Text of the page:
This post has spoilers for George RR Martin’s fantasy novel series A Song of Ice and Fire, including fan theories and speculation. If you do not wish for certain information regarding future plot points from this series or other related series to be revealed to you, you might want to consider not reading any further.
Check it out, first Jon chapter! This chapter is a great one – it introduces to the Wildlings; who until this point in the story, we’ve only seen as hostile; as well as to the Wilding way of life and, of course, the King-Beyond-The-Wall, Mance Rayder. The chapter is important in the sense that it sets up everything that is going to happen north of the Wall right away. We get the tension between Jon and the Wildlings, Jon’s unease at being even a false traitor, the romantic tension between Jon and Ygritte, and most interestingly, the mutual respect that Mance and Jon share for each other. It is in this chapter that Jon begins the long process of not seeing the Wildlings as wild, hostile savages but as a group of people like any other and of course, this will play a big role in influencing his actions in A Dance With Dragons.
Dead, all dead but me, and I am dead to the world.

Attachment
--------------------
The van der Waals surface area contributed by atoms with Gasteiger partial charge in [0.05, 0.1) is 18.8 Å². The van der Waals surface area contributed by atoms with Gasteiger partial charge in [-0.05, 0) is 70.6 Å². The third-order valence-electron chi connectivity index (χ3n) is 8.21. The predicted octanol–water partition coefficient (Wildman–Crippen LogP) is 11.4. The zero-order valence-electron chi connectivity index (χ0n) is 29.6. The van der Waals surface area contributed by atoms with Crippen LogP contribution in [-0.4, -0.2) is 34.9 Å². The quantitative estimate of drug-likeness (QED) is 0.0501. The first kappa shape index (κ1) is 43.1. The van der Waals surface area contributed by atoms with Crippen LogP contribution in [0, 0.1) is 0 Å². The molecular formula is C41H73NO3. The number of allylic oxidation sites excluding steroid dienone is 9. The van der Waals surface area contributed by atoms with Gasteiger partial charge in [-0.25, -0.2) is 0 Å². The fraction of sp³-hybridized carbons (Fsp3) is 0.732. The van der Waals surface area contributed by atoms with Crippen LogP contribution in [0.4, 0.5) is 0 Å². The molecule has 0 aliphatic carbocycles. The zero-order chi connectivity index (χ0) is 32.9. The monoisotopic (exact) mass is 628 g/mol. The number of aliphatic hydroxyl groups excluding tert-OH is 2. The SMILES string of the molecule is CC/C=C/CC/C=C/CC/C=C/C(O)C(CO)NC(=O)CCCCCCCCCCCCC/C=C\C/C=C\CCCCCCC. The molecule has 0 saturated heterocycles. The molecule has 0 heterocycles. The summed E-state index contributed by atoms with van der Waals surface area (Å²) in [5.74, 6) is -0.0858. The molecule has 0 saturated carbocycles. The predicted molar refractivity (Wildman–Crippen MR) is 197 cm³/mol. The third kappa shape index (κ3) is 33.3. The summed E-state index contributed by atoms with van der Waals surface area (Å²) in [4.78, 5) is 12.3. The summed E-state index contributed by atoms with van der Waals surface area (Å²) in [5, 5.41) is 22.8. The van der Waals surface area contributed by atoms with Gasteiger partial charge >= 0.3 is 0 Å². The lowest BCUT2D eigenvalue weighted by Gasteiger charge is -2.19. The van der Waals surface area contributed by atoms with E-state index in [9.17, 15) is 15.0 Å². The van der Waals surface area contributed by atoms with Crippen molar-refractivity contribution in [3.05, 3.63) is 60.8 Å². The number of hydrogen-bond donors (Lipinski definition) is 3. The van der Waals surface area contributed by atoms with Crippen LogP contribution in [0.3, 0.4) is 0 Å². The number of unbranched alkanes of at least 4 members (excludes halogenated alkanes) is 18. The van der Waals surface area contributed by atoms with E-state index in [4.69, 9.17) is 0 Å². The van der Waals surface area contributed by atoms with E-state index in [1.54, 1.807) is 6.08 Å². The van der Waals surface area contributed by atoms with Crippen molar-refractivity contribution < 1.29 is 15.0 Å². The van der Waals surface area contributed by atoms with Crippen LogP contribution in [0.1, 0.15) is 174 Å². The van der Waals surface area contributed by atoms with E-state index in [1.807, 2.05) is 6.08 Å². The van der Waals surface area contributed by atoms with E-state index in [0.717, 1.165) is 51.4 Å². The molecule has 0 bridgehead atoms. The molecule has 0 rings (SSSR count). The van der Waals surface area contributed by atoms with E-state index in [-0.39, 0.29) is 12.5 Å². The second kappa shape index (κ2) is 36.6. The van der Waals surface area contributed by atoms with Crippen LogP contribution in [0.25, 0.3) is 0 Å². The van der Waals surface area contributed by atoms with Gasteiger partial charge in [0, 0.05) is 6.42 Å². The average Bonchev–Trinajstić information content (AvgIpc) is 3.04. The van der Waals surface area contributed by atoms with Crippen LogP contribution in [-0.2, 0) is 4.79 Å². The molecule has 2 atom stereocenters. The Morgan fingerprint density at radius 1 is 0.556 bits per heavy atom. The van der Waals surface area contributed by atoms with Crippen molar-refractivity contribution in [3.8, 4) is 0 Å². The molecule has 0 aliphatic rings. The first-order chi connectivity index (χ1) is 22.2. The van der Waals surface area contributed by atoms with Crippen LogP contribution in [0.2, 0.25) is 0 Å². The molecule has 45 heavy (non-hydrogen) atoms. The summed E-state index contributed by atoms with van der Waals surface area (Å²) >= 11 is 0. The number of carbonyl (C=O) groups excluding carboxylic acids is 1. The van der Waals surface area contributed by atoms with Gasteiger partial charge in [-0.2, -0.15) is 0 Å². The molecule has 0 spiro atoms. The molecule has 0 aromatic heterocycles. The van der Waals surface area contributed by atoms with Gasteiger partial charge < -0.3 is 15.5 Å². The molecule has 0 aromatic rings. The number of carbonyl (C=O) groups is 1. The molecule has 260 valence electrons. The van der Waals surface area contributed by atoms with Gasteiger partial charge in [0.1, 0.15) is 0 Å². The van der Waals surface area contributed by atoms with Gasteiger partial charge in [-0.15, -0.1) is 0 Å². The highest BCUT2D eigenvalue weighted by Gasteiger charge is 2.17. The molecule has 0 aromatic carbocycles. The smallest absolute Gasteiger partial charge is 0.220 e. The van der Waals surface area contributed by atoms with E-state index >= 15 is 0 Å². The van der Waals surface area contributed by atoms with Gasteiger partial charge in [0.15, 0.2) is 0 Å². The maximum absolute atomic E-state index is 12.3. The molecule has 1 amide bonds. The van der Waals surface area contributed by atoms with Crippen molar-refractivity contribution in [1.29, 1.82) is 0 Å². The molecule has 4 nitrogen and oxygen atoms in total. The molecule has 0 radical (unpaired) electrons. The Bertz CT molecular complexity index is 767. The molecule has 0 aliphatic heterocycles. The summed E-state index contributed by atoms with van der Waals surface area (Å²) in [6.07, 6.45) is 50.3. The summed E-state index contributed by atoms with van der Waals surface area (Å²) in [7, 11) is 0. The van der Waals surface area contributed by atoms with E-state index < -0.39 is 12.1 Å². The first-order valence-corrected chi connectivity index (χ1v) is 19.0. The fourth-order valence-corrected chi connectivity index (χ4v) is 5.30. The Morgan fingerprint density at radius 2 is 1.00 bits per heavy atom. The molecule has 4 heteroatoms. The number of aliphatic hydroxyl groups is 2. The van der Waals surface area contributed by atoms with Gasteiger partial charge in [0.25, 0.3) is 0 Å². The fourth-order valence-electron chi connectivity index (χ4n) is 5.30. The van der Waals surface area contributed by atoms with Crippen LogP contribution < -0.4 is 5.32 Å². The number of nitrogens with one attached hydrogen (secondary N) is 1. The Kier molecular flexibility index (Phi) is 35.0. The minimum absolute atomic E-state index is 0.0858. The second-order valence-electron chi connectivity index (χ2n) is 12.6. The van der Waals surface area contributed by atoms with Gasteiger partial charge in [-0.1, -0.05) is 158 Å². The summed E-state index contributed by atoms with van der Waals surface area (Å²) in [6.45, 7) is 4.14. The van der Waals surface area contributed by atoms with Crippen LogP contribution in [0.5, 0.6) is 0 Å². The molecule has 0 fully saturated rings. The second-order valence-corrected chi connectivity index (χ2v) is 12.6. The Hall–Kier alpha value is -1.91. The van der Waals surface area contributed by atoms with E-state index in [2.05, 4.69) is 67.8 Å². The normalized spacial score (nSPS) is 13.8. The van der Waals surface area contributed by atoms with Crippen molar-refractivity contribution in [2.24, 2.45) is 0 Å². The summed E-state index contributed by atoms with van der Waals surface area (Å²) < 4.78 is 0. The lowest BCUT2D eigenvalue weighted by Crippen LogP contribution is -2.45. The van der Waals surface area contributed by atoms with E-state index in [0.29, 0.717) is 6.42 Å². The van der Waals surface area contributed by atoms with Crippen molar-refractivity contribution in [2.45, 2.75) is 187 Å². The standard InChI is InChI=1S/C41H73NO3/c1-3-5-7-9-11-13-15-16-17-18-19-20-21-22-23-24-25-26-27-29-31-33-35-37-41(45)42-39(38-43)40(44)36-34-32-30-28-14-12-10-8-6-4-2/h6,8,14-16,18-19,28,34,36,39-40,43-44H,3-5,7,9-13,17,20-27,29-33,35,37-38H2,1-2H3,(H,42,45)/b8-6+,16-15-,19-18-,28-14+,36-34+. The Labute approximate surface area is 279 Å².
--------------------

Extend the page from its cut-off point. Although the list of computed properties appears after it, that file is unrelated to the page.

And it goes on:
The first few paragraphs basically bring us back to the land north of the Wall and give us some unneeded description of the dreary landscape. A few things are obvious right off the bat. First, Jon is probably the least convincing double agent that has even been conceived and I can’t help but wonder if, on some level, that is working in his favour. If Jon was too enthusiastic too fast, it might have raised some eyebrows, for example but perhaps Martin meant for Jon’s reluctance to come across as a believable to the Wildlings. Even Mance, who Jon later convinces in this chapter, might perceive Jon as a man who is caught between his honour and his dissatisfaction. These first handful of paragraphs also serve to establish a sense of normalcy in the otherwise foreign Wildling camps but not so much so that the camps feel dull and overly familiar. There is still a sense of foreboding and danger; for instance, when all the dogs are barking at Ghost; or just from Jon’s increasing unease. We should also note that Jon doesn’t quite get the Wildling’s general banter – when Rattleshirt vaguely threatens him, the Wildlings just laugh it off but Jon takes it a little more seriously. I don’t Jon is wrong in doing this, of course – Rattleshirt wasn’t joking around – but I do find it interesting that Jon never truly lets his guard down around any of them, ever, except Ygritte.